PrintStyles, also known as print styles, are tables containing a collection of overrides for entity properties. These include LineColor, LineStyle, LineWeight, dithering, screening, gray scale, end styles, join styles, fill styles, and pen assignments for pen plotters. This gives you precise control over what printed or plotted output looks like.
PrintStyle tables come in two flavors. Color-dependent print styles are the default and allow you to control how entities are printed based on what LineColor they have been assigned. They use the .CTB file format. Named print styles are assigned to layers, or specific entities. They allow you to control print settings without regard to on-screen colors. They use the .STB file format. Each .DWG file will use one or the other, never both.
What kind of PrintStyle Tables am I Using?
Whether a particular drawing uses color-dependent or named print styles is determined at the time the drawing is first created based on the setting found in ‘Options > System Options > Printing > Default Settings > Default type’ as shown in the image below.
Which setting was in use when the drawing you are currently working with was created can be determined three ways. First, the read-only system variable EnblSTBS returns a ‘0’ if named PrintStyle tables are in use, or a ‘1’ if color-dependent PrintStyle tables are in use.
Second, there is a PrintStyle section on the Properties side panel. The third line will be greyed out and display ‘ByColor’ if color-dependent print styles are in use. If named print styles are in use, the third line will be a drop-down including the options ‘None’ and several .STB files to choose from.
Third, in the upper right corner of the Print dialog box there is a PrintStyle table drop down list. The list will contain only .CTB or .STB files to choose from, depending on whether color-dependent or named print styles are in use in the drawing you are about to print.
Unfortunately, there is no easy way to convert a drawing which uses color-based print styles to named print styles, or vice-versa. What you can do is create a new empty drawing using the print style you want, copying the contents of the old drawing into it, and then overwriting the old file. You can copy contents from one drawing to another by coping and pasting, or by using the INSERTBLOCK command to insert the old drawing into the new one.
Every color in DraftSight can be defined by an index number from 1-255. Each of these ‘standard colors’ has a predetermined RGB value. For example, Color 2 is Yellow with a preset RGB value of 255,255,0 (Full intensity Red and Green, with no Blue.) Custom colors can also be defined which do not have an index number, but instead have a user defined RGB value.
In a color dependent PrintStyle Table, each index color from 1-255 can be customized to determine exactly how entities of that color will print. The Print Style Table Editor image below shows settings for Color 1 in the monochrome.ctb file.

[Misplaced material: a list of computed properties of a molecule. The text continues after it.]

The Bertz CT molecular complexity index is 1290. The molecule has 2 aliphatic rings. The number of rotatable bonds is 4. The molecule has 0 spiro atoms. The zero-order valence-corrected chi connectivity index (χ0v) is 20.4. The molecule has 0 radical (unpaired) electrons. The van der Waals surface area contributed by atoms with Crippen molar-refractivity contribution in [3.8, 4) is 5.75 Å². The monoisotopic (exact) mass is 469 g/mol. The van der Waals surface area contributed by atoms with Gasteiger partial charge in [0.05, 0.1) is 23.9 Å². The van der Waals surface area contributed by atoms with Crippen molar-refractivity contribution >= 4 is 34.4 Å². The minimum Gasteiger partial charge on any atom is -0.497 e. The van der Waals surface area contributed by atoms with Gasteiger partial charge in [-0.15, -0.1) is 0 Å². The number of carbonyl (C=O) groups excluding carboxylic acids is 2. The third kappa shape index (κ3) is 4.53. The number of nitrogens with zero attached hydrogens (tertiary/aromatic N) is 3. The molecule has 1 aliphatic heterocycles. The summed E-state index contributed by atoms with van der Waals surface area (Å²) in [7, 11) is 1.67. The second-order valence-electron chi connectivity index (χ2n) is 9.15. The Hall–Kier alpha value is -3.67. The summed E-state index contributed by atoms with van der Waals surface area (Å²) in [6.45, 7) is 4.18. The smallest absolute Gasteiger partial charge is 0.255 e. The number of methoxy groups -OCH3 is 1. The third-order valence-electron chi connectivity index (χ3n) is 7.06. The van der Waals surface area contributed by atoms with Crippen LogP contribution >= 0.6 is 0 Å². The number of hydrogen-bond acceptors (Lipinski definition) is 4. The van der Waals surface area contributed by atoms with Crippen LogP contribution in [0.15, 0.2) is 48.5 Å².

There is a known limitation of color-dependent PrintStyle tables, as explained in the Knowledge Base Solution S-075567. When printing some drawings using the monochrome.ctb PrintStyle table, which is supposed to print all colors as black, some entities continue to print in color. The problem is color-dependent print style tables only affect the standard index colors 1-255, not custom colors. Any layers or entities with a custom RGB value for the LineColor variable continue to print with that color. The solution is to change them to use standard colors.
Learn more about DraftSight with TriMech Training >> DraftSight Essentials Training Course
Named print style tables offer extremely flexible options. It’s common for users to want printed drawings to look exactly like they do on screen, or the same except for being monochrome. But this is not always the case. A PrintStyle table always contains a ‘Normal’ print style which prints entities with their default settings. It can also contain many other print styles, each allowing a wide range of output options.
The Color.stb PrintStyle table shown below includes 12 print styles. One style could be defined as the default for the drawing. Each layer could be assigned a different print style, so any entity on that layer with its PrintStyle variable set to ByLayer will print according to those settings. And, of course, any entity could have its PrintStyle variable set to a specific PrintStyle from the table.
The PRINTSTYLE and -PRINTSTYLE commands are available to manage named PrintStyles. The former opens a dialog box while the latter works with keyboard input.
For most users the default PrintStyle tables work just fine, and print settings are usually straightforward. But there are cases where you need precise control to get the output you’re looking for. Whether you prefer color-based or named print styles, DraftSight gives you the tools you need to get the print you want. To learn more about printing and plotting drawings, visit the online help.
Get a FREE Trial or Purchase DraftSight software
Buy now from the DS website: